The exaggerated claims of Apple’s key officials are perhaps best neutralized by the comments of Bill Gates, founder of Microsoft, on the subject, who recognized the FBI’s request as fairly routine. “Apple has access to the information, “they’re just refusing to provide access. . . . You shouldn’t call the access some special thing,” Gates said, in an obvious reference to their allegations that the government is asking them to build an entirely new operating system. Gates compared the FBI’s request to a search warrant issued against a bank or some other third party who possesses sensitive information. “There’s no difference between the information.”

Gates is alluding to the fact that courts have allowed search warrants in the past on all types of data contained in all sorts of format, including digital: banks, medical records, financial information, smartphones, etc. Requiring a bank to release financial information of one customer does not have any impact on the date of millions of other customers.

The statement of FBI Director, James B. Comey, confirms as much:

“We simply want the chance, with a search warrant, to try to guess the terrorist’s passcode without the phone essentially self-destructing and without it taking a decade to guess correctly,” Comey wrote on the website Lawfare, a prominent national security law blog. “That’s it. We don’t want to break anyone’s encryption or set a master key loose on the land.”

The real question here is what gives Apple the right to refuse to comply with a court order? What gives the company the right to become a standard bearer for digital privacy at the expense of our country’s security. No ordinary citizen would be entitled to refuse the court’s request without being subjected to criminal contempt charges and be locked in prison. If the officers of Apple continue in their refusals to comply, the same should happen to them.

By all accounts, Farook and Malik were part of a “homegrown, self-radicalized [fusion_builder_container hundred_percent=”yes” overflow=”visible”][fusion_builder_row][fusion_builder_column type=”1_1″ background_position=”left top” background_color=”” border_size=”” border_color=”” border_style=”solid” spacing=”yes” background_image=”” background_repeat=”no-repeat” padding=”” margin_top=”0px” margin_bottom=”0px” class=”” id=”” animation_type=”” animation_speed=”0.3″ animation_direction=”left” hide_on_mobile=”no” center_content=”no” min_height=”none”][group of] individuals operating undetected before striking one of many soft targets in the U.S.,” according to the New York Times. The FBI has already uncovered and arrested at least one additional member of this terrorist cell, Enrique Marquez, Jr., their next door neighbor. The FBI and the San Bernardino County District Attorney, Michael Ramos, confirmed that their believed the iPhone in question belonged to Farook and was used to communicate information about the attack. They further believe it will contain evidence of a possible third shooter as well as a “dormant cyber pathogen,” i.e., malware, that could have been released into the government’s computer networks.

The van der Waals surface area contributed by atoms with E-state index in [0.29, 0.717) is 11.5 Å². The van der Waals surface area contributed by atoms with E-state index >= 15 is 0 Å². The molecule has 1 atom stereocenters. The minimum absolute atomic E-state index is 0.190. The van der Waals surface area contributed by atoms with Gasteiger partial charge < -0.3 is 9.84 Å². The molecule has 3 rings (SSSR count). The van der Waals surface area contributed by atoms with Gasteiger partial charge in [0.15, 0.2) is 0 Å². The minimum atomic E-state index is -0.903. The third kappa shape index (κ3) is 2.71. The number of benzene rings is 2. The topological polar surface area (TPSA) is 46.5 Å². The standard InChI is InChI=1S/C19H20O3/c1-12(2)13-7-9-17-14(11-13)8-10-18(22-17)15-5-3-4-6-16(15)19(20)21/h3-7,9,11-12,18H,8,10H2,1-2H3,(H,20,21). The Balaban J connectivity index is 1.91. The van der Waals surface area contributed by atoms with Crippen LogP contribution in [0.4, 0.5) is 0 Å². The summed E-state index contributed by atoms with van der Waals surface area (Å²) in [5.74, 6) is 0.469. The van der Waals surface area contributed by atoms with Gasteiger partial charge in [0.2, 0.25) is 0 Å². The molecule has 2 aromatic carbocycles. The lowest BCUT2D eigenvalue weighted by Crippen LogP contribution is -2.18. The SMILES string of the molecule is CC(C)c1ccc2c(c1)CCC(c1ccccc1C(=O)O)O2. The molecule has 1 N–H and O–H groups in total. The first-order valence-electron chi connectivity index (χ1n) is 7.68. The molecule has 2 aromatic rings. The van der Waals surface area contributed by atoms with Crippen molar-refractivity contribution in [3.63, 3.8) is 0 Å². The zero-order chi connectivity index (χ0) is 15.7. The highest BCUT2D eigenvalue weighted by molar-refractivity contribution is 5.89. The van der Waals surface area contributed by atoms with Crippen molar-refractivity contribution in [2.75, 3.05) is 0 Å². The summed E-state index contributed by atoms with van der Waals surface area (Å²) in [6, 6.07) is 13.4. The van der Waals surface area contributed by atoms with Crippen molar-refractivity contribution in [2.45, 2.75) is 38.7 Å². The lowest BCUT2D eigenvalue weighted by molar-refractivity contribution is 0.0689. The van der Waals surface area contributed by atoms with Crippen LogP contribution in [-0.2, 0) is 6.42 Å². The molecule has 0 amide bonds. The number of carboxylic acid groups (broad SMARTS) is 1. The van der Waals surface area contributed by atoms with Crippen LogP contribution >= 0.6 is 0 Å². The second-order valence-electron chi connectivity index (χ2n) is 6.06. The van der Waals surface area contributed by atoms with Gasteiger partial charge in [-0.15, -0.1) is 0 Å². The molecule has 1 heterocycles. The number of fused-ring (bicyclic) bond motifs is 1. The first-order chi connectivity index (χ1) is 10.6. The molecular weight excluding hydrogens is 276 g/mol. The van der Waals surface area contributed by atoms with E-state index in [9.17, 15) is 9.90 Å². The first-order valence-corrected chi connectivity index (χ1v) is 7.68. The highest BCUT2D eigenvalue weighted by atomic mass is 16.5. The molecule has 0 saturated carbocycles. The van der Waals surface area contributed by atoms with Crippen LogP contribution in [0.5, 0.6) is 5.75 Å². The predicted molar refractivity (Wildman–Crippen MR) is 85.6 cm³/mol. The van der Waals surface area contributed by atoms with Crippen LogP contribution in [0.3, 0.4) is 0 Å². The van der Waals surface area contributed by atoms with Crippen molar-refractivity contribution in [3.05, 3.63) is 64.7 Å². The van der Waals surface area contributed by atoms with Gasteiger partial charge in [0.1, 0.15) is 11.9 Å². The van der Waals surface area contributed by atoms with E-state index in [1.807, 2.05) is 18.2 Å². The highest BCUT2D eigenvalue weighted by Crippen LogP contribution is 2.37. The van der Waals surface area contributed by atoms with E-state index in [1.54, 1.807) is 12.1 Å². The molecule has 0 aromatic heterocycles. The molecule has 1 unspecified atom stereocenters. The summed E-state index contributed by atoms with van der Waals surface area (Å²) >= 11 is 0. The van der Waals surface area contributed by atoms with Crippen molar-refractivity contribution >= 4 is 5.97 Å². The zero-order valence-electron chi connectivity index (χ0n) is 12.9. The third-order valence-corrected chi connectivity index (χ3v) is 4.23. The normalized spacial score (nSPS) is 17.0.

Knowing this, would not any reasonable person say that the needs of the people of the U.S. demand that Apple comply with the court’s order? The information is desperately needed to avert future attacks on U.S. soil and to prevent the spread of further terrorism. Apple responds that if they comply, the government “would have the power to reach into anyone’s device to capture their data” and “extend this breach of privacy and demand that Apple build surveillance software to intercept your messages….”  That is simply not true.